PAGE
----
Year Progress ▓▓▓▓▓▓▓▓░░░░░░░ 50%

 Just to reduce dept for this year summary, I decided to give a quick overview to my indie progress 2022.

As I planned, WORLDS game (still working title) got an update in January. I've focused on interactions with bandits (that can ambush you): now you can try to negotiate them. Besides that map roads are updated, used Poission-Disc algorithm to fill map with locations and A* algorithm based on nodes to path-find best routes. More changes are listed at itch.io update page. The game is still raw in fact and I can't recommend you to try it. I already have big plans for next updates and it is what I passioned about for the now. 

Then I spent few months on creating new vision for one of my prototypes. Originally it is block building game in the setting of soviet-like history slice from 50s to now days. But I eventually stuck in some sort of dead end, where I'm not sure how to evolve the game in something interesting. Still a lot of problems, but I definitely will continue or somehow will re-use this idea because there is something interesting inside it. Decides do not put link for playtest demo but it is existing somewhere.

It is was tough time actually because war started. It was hard to accept, it was shocking and not a lot of options what you actually can do against it. By coincidence I moved to Turkey for a month right at the beginning. And at the start of April there was 20th anniversary of Ludum Dare with Ludum Dare 50. So when I decided to participate it, idea for the game (theme was "Delay the inevitable") threw up out of me without any efforts. The final game as always was made under Compo category in 48 hours. It is something like autocracy simulator but where the end of dictator is inevitable. It also has bonus music track: complete all 5 endings or just type 'bonus'. In my opinion the game is ugly and almost unplayable but I also got some very positive feedback, you could play it through LD page 'Your Regime'.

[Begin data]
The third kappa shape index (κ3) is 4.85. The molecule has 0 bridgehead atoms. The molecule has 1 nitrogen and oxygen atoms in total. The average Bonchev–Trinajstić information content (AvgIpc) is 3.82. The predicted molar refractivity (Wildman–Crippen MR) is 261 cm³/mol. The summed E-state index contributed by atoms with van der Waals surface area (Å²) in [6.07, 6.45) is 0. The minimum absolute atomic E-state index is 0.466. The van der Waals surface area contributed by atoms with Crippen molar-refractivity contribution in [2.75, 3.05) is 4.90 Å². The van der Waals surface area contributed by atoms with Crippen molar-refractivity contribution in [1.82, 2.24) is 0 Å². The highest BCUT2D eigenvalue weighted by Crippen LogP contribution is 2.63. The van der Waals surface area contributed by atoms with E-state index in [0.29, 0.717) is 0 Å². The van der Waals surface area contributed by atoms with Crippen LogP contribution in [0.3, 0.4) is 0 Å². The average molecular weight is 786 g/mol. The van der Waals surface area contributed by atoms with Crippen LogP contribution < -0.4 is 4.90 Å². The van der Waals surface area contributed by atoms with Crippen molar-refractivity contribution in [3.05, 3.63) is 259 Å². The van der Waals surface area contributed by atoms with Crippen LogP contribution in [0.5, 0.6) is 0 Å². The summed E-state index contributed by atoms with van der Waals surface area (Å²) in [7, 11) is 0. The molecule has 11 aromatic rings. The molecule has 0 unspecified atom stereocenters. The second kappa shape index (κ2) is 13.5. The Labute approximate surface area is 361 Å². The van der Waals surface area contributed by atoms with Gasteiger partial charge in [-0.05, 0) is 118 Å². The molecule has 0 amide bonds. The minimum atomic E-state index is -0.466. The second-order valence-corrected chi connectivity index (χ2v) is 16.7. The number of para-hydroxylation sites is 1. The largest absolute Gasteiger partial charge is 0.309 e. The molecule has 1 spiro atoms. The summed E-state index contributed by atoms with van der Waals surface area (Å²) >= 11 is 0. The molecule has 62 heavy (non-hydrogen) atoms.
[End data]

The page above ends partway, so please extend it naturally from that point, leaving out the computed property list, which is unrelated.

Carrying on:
And the last thing I want to mention is the first demo for my another new concept. I'm planning something metroidvania-like arcade game with some aesthetic and story exploration focus. It is only the first demo, and there a lot of things that I cut here (e.g. almost no sounds) just to finish it to break free to other projects. But if you interested, you can use pass 'monday' to download the prototype for Windows or macOS from itch.io page.